Harbour porpoise strandings
A regional perspective
Harbour porpoises are the most abundant cetaceans in the North Sea. In the years to come, more offshore wind parks will be developed in the southern North Sea. To preserve a sustainable environment for the harbour porpoise and minimise the effects on these animals, Wozep is looking at several aspects of harbour porpoise ecology and the impact on the population as seen in disturbance models.
However, that process is far from straightforward. It is important to know whether we are dealing with a single homogenous population in the North Sea, whether there are maybe age- or sex-specific differences in specific locations, and whether there are subpopulations. The standard monitoring approach for studying abundance and distribution is the aerial survey, which cannot be used to investigate population-specific parameters such as sex and age or potential changes in populations or sub-populations. However, the countries on the southern North Sea all record and investigate strandings of harbour porpoises. It was therefore decided to look at the information collected during these stranding studies to see if it was possible to establish a clearer picture of porpoise distribution in the North Sea and changes in that distribution in space and time.
Photo 1: A stranded porpoise on the Dutch coast (source: Utrecht University).
The challenge here is that stranding records to date have not extended beyond national borders. So they lack the ecologically relevant scale. Given this, Rijkswaterstaat commissioned a study of spatiotemporal stranding patterns throughout the North Sea region. This study was led by the Faculty of Veterinary Medicine of Utrecht University, with data contributions from the stranding networks of the United Kingdom, Belgium, Germany, Denmark, and, of course, the Netherlands. The data included at least dates and locations, as well as sex and age class (based on total length) when available.
Over sixteen thousand individual harbour porpoise strandings were recorded in the southern North Sea between 1990-2017. This is the first time that data from the individual stranding networks have been combined for an ecosystem-wide assessment. The main conclusions of the analysis were that the number of strandings has increased significantly since 2004 in the southern North Sea, while remaining stable in the other regions. This also shows that the highest numbers of dead porpoises – mainly juvenile males – were found on the Dutch coast. The data also showed potential areas of particular importance for calving: the majority of neonates were found on the coasts of Denmark and Germany, but also on the coasts of the Dutch Wadden islands in the late calving season.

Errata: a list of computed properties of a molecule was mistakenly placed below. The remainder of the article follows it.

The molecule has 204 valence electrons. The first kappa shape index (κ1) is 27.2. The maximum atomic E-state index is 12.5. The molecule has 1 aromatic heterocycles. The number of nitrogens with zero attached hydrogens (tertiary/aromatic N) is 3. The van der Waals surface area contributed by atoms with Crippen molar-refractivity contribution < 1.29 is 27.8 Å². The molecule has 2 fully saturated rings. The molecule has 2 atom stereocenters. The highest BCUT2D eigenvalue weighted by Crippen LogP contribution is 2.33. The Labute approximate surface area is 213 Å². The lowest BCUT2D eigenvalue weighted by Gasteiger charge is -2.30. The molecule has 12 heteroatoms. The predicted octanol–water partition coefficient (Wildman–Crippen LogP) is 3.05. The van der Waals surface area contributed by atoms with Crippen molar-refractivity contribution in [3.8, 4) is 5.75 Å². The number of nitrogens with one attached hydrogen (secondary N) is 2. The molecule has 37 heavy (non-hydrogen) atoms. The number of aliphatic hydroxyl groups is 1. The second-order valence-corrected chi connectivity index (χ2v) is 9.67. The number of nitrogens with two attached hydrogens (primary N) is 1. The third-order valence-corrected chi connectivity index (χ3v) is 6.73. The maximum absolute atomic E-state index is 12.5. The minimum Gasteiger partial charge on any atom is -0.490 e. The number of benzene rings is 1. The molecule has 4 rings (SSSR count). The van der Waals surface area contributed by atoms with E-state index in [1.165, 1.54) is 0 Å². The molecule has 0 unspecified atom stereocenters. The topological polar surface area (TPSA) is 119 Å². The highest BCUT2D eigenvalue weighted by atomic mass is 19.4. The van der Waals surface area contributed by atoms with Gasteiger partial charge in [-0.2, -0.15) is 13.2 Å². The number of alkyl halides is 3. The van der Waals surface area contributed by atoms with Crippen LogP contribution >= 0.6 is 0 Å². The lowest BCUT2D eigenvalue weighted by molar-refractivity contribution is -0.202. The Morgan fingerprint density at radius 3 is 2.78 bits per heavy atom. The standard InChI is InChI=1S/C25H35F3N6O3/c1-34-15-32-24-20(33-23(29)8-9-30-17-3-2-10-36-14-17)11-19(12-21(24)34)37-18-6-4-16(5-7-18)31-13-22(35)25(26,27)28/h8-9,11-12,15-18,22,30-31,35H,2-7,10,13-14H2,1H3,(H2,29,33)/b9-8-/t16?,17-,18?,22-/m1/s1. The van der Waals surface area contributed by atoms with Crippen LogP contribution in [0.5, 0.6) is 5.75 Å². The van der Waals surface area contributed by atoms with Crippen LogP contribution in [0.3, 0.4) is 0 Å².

Image 1: Intensity of strandings along the North Sea coast at five-year intervals. Intensity from low to high indicated by green to red. (source: Utrecht University).
It was not possible to draw conclusions from the data about the underlying causes of the increase in strandings. It is therefore still unclear whether the general increase was simply due to an increase in local abundance, to elevated mortality levels or even to increased monitoring on the coasts. A follow-up study has therefore been initiated, primarily to determine whether stranding frequencies on the Dutch coast can be explained by the local population density.
Population density on the Dutch coast is determined on the basis of standardised sightings by numerous volunteers, who have been active for many years. Comparing the stranding data with these observations shows that sightings and strandings have indeed both increased since the first decade of the millennium and that there are considerable inter-annual fluctuations. However, in some years, excessively high stranding numbers were seen in particular periods while sightings had not increased, suggesting unusual mortality events. These events may be a result of factors such as a rise in human activity offshore, or of natural causes such as disease or a population approaching carrying capacity. Environmental factors such as prevailing wind direction could also play a role. However, the findings warrant further in-depth investigation into the health status and the causes of death in individuals stranded before, during and after such events. A more in-depth investigation of the relationship between stranding patterns and environmental variables is also needed.
Photo 2: Collection of data on stranded animals by the volunteers of the Dutch stranding network (source: Utrecht University).
The analyses were funded by Rijkswaterstaat – Wind op Zee Ecologisch Programma – (Wozep: project numbers 31141256 and 31153649). Stranding records were provided by the Royal Belgian Institute of Natural Sciences, the Fisheries and Maritime Museum of Esbjerg and the Natural History Museum of Denmark, the Institute for Terrestrial and Aquatic Wildlife Research, Hannover, Germany, Naturalis Biodiversity Center, Leiden and the Faculty of Veterinary Medicine, Utrecht, The Netherlands, and the United Kingdom Cetacean Strandings Investigation Programme (CSIP) for the first study. Coastal sighting records and stranding records were obtained through the Dutch sea-watchers and Naturalis Biodiversity Leiden in the second study and this study was carried out in collaboration with Wageningen Marine Research and the Dutch Royal Institute of Sea Research. Two papers are currently being drafted for publication in scientific journals, after which the full details of both studies will be posted on the Wozep portal.